Om Ali is a popular Egyptian bread pudding which I first encountered at a Ramadan Iftar buffet during my first year in Dubai. Interestingly, I also met an Om Ali or Umm Ali at a brunch buffet onboard the Queen Elizabeth II floating hotel on a sunny December afternoon in 2018. Confused? Let me clarify.
You see, Om or Umm means Mother in the Arabic language. And the name of the dessert literally translates to, ‘Mother of Ali’. Wafa, an acquaintance I met through my colleague on a work event, was introduced as such to me by her husband. Their middle child’s name was indeed, Ali.
As we ate our way through a delicious Middle Eastern buffet spread that afternoon, we asked many questions to our colleagues of Middle Eastern heritage about the dishes on offer. We dunked our fresh pitas in all sorts of dips like Hummus, Muhhammar, Baba Gannouj, Muttabbal and Ful and took bites of tender kebabs and hearty fresh salads. And when it was finally time for dessert, the only thing I remember is the Om Ali.
The dairy loving Punjabi in me relished the creaminess of this bread pudding. With a top layer of crisp croissants or flaky pastry, this dessert was lightly scented with rose and orange blossom water, making me dive in for the next bite and another till I reached the bottom of the bowl. Each bite was satisfying with its newness and yet familiarity.
After a filling lunch and quick chat with father and mother of Ali, I learnt that Om Ali or Umm Ali is a common celebratory bread pudding popular not only in Egypt but in various countries in the Middle East, sometimes with their own iteration.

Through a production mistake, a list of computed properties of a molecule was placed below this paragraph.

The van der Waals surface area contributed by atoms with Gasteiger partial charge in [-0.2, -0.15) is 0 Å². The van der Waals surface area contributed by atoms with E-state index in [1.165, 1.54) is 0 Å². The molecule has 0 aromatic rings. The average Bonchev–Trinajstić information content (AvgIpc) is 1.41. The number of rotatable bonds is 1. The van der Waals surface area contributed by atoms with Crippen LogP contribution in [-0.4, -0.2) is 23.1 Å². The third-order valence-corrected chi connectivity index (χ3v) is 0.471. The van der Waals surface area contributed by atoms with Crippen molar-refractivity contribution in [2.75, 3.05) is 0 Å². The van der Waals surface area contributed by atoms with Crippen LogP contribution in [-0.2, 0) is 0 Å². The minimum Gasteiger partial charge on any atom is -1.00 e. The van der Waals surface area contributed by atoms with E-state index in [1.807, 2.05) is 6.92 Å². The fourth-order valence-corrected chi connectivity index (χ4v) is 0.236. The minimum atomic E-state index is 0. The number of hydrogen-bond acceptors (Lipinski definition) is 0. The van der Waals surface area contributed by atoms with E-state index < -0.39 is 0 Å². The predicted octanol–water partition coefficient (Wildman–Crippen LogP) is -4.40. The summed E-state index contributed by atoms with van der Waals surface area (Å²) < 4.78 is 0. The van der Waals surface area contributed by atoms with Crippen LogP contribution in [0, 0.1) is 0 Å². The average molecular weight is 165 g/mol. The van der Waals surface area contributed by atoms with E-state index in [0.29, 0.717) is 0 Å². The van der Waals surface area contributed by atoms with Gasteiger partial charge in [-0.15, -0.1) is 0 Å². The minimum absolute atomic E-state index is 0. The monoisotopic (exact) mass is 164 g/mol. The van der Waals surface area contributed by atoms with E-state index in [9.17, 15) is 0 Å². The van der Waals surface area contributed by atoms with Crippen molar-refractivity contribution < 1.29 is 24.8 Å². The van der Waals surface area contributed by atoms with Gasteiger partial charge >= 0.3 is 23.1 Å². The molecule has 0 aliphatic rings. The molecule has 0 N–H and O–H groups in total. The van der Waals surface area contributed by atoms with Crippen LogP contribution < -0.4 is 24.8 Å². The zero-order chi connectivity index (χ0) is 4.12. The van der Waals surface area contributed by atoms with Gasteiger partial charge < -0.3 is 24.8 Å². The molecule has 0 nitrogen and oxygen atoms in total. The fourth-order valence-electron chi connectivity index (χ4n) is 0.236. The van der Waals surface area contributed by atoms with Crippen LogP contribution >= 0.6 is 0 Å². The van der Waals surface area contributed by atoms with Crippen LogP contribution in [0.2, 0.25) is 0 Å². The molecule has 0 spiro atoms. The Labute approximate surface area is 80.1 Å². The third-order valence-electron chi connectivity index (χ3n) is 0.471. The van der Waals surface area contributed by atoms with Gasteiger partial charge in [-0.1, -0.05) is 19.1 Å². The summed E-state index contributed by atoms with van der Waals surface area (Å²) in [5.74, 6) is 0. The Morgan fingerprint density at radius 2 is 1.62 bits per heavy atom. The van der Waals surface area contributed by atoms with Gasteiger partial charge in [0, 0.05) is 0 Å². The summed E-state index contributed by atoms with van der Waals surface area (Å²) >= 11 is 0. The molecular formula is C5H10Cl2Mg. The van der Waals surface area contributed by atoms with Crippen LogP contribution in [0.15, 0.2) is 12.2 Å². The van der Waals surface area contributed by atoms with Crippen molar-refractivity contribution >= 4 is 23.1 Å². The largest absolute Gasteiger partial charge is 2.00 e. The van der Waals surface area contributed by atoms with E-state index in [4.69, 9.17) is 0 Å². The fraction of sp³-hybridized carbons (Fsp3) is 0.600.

Story of Om Ali
The story behind the interesting name for this bread pudding comes from folklores from Medieval Egypt. During the 13th century, Shajar Al Durr, a prominent woman figure rose to power and was instrumental in establishing the Mamluk dynasty with Sultan Izz-al din Aybak. The story of her rise is full of deceit, murders, betrayals and ambition where she had a Sultan and his son killed and later married another to ascend to the throne as Sultana or queen.
Eventually she was killed on the order of a certain, Umm Ali or mother of Ali, the former wife of the aforementioned Sultan Izz-al din Aybak.
There are various stories I read while digging deeper into the story behind the name of Om Ali. One account by Dubai based chef Dima Sharif mentions that Shajar Al Durr met a rather brutal end on order of the former Sultana. Another mentioned that Shajar Al Durr took her own life in retribution after all that she did in her life to rise to power. Zahra Hankir in one Vice article also mentions Shajar Al Durr being described as a badass by a millennial Egyptian. The folklore may be hazy but all of them lead to one fact.
This delicious dessert, made with milk, bread and honey was ordered to be distributed amongst the common folk to celebrate the death of Shajar Al Durr. A rather dark history for a dessert that is common in Ramadan and other celebratory events like weddings.
Of leftovers, mums and bread puddings
I wonder what was the instruction given to the cooks at the royal kitchen by Umm Ali when she ordered the dessert. My guess is that she ordered the leftover bread to be used so that it doesn’t go to waste! After all, aren’t all mothers resourceful and clever in making us finish leftovers.